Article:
11:45 AM - 12:00 PM
[SVC45-13] Spatial temporal evolution of seismicity before and after the 2014 phreatic eruption of Mount Ontake
The relocated hypocenters aligned along a vertically dipping plane, oriented to NWN-SES. The size of the vertical plane was approximately 0.5 km length and 1 km width. The distribution of hypocenters well matched with alignments of volcanic vents identified by remote sensing images (GSI). Earthquakes before the eruption were tightly clustered and located at relatively deep depths. In contrast, earthquakes after the eruption occurred at depths shallower than the preceding seismicity by around 0.5 km. The vertical alignment of hypocenters implies an intrusion of vapor/gas into volcanic vents near the summit.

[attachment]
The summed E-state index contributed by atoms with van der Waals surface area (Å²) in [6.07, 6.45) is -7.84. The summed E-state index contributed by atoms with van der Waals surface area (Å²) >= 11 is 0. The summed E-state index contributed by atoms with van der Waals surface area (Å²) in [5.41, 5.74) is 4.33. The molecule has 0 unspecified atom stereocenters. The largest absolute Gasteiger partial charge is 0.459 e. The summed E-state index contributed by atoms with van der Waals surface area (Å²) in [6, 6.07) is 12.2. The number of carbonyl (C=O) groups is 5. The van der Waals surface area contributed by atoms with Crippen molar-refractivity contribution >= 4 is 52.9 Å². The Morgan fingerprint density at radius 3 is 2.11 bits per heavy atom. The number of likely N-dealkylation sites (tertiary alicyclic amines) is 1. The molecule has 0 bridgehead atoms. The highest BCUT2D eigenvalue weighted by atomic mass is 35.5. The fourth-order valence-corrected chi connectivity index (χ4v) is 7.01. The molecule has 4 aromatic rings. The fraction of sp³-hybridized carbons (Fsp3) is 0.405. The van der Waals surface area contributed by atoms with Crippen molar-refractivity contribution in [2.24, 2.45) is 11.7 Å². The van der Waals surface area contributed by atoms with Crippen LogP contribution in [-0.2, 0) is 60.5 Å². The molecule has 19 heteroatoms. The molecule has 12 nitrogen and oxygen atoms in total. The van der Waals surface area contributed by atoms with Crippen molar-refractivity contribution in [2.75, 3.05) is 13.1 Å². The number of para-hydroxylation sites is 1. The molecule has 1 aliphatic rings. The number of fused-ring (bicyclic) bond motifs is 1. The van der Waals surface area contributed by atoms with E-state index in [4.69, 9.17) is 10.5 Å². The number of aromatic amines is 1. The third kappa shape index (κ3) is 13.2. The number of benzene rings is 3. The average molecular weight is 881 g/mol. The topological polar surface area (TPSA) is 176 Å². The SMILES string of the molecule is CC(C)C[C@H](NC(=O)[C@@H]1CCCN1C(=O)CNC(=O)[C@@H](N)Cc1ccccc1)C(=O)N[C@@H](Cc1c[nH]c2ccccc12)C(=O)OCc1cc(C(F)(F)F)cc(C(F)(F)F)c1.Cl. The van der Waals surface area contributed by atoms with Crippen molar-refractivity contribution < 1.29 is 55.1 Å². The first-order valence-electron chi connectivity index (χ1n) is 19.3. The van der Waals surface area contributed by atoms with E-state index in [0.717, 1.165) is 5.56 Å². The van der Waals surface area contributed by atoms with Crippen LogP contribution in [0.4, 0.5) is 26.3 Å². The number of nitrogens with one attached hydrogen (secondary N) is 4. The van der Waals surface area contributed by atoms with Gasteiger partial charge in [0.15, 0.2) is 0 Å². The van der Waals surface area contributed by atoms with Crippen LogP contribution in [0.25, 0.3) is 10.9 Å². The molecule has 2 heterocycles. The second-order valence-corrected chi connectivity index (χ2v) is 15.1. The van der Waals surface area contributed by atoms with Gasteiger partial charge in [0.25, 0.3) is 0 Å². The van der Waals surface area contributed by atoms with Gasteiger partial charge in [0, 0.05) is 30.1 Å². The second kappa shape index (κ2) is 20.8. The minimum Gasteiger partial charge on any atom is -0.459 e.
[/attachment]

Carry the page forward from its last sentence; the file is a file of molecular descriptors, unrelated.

Using these relocated hypocenters as template events, we searched similar waveforms to the template events from continuous waveform data. The total number of the newly detected events was greater than 2600. The newly detected seismicity initiated from the end of August and gradually increased to the middle of September, 2014. Following this phase, the seismicity had a peak on the middle of September, and kept the relatively high rate, while slightly decaying. The number of low-frequency earthquakes increased, having a delay of about 5 days from the peak of regular earthquakes. About ten minutes prior to the eruption, the hypocenters migrated to shallower depths and expanded to both NWN and to SES directions, accompanying with typical volcanic tremors. The amplitudes of volcanic tremors increased at an accelerated rate before the eruption. These observations suggest that pressurized vapor/gas rapidly intruded into shallow conduits during final ten minutes, resulting in the 2014 phreatic eruption.